February 14, 2000 Vol. IV, No. 10

University Received Largest-Ever $1.5M Cash Donation

CSUN Alumna and Husband Back Construction of Aquatic Therapy Center

A Cal State Northridge alumna and her husband have given the university $1.5 million to back construction of a planned aquatic therapy center on campus, CSUN's largest alumni gift and largest single cash donation, CSUN Interim President Louanne Kennedy announced.

Linda and Abbott Brown's gift through their Ridgestone Foundation will help fund the Western Center for Adaptive Aquatic Therapy project at CSUN's Center of Achievement for the Physically Disabled. Linda Brown earned two degrees at the university.

The Ridgestone Foundation's contribution also plays a major role in "CSUN Rising," the university's first campuswide capital initiative. CSUN Rising marks the end of CSUN's earthquake recovery period and its emergence as one of the most modern university campuses in the nation.

"The gift from the Ridgestone Foundation is the largest ever from a Cal State Northridge alum, and is the largest cash gift in the institution's history," Kennedy said. "We are very grateful to the Browns for their generosity, and hope their gift will set the example for future major donations to the university.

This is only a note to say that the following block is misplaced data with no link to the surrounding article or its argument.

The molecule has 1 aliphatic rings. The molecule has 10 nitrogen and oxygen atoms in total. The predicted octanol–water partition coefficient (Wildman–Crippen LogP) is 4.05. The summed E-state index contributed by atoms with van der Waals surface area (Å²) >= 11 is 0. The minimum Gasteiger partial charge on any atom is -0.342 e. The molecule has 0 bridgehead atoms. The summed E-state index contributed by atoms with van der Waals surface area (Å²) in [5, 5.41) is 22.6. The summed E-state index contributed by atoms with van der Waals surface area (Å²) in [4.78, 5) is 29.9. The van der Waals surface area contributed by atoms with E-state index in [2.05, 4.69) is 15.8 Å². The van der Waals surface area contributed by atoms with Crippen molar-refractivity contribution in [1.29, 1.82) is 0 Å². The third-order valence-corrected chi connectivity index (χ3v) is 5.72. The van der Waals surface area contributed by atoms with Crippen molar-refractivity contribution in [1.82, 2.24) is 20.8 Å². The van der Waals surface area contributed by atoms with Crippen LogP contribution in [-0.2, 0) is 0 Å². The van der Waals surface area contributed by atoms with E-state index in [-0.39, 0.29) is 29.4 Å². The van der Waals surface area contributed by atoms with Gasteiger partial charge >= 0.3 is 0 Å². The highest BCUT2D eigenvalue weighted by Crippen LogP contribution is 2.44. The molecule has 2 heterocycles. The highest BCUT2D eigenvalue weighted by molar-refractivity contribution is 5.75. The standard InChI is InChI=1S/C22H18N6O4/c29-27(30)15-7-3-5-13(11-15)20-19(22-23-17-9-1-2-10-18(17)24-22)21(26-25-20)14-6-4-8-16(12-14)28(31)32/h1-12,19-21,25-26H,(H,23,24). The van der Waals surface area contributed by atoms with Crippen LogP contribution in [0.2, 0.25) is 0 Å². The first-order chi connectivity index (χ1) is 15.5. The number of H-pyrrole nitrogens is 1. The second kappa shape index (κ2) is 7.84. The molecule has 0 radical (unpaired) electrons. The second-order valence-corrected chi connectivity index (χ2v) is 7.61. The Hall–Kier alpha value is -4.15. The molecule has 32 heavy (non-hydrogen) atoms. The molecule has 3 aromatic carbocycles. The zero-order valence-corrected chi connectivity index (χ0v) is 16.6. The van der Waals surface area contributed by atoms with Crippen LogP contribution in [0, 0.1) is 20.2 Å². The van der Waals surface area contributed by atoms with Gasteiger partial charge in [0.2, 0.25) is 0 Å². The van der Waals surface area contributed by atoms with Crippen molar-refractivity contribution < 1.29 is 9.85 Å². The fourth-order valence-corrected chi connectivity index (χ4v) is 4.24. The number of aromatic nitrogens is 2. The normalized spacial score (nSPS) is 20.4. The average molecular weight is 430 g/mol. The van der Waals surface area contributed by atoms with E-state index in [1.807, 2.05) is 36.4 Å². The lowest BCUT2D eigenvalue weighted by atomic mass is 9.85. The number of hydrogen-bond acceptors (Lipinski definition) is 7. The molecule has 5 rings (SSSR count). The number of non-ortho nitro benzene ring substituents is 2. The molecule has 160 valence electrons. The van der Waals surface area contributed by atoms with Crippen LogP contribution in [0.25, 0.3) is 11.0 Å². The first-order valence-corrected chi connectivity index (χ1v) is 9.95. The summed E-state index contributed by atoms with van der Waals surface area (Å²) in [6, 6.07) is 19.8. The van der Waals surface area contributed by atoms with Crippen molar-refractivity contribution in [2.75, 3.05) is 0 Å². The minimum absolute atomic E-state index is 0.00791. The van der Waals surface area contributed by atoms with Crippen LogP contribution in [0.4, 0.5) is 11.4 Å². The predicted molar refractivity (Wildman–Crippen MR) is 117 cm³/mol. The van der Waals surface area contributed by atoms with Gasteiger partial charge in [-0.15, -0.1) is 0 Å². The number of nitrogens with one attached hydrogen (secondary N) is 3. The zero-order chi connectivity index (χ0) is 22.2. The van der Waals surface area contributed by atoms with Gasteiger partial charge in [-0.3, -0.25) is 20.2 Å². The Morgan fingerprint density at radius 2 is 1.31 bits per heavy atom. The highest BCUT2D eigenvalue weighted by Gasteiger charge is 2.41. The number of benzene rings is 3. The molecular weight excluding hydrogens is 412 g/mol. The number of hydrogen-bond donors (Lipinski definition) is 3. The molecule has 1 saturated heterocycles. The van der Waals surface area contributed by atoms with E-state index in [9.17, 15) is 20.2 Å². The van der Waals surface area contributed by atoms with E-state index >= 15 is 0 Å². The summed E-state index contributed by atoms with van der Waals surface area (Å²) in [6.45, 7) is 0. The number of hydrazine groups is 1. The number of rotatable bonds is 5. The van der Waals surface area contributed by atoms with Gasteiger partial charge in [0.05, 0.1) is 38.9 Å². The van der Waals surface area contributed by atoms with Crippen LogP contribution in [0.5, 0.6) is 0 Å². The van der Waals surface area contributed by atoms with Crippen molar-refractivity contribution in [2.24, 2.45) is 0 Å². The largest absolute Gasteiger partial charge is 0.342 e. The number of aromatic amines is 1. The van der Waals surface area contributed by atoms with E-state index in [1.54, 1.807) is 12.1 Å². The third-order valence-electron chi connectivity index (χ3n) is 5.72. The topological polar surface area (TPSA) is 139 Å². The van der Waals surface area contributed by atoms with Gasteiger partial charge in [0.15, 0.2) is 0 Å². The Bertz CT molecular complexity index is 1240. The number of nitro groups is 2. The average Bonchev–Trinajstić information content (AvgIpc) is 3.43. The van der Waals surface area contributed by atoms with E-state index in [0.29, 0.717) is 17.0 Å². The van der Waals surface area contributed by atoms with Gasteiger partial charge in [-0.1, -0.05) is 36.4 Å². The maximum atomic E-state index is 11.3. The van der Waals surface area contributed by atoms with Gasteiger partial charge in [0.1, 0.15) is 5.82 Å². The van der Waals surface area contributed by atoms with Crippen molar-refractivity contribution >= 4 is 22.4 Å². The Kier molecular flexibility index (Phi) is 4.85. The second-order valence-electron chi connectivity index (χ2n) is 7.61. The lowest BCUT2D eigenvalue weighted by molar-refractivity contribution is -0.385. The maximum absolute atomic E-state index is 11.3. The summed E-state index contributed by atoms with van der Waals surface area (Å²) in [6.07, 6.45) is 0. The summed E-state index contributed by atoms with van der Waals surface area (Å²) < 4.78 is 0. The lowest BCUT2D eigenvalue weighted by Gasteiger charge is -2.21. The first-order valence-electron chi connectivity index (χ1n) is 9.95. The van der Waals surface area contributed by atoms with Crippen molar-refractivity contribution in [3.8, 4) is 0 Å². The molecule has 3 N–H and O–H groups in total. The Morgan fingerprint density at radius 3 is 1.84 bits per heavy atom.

"The gift will help make construction of CSUN's Western Center for Adaptive Aquatic Therapy a reality for the university and for residents of the San Fernando Valley," the president added. "This is truly an important facility that will help change human lives, and it exemplifies the university's commitment to community service."

The $3.5 million aquatic center will be an expansion of the current Center of Achievement for the Physically Disabled. Founded and directed by CSUN kinesiology professor Sam Britten, the center is internationally recognized for its success in rehabilitating people who have made little or no progress in other programs.

The aquatic therapy project's four therapeutic pools will help meet the special rehabilitation needs of paraplegics and those with spinal cord injuries, multiple sclerosis and joint or soft tissue injuries. The pools also will permit the center for the first time to offer its services to children.

The Browns' gift also triggered the release to CSUN of nearly $1 million in federal funds appropriated for the aquatic project through the leadership of U.S. Rep. Howard "Buck" McKeon (R-Santa Clarita). The aquatic project is expected to enter final design by early June, enabling construction to begin.

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@csun.edu
February 14, 2000


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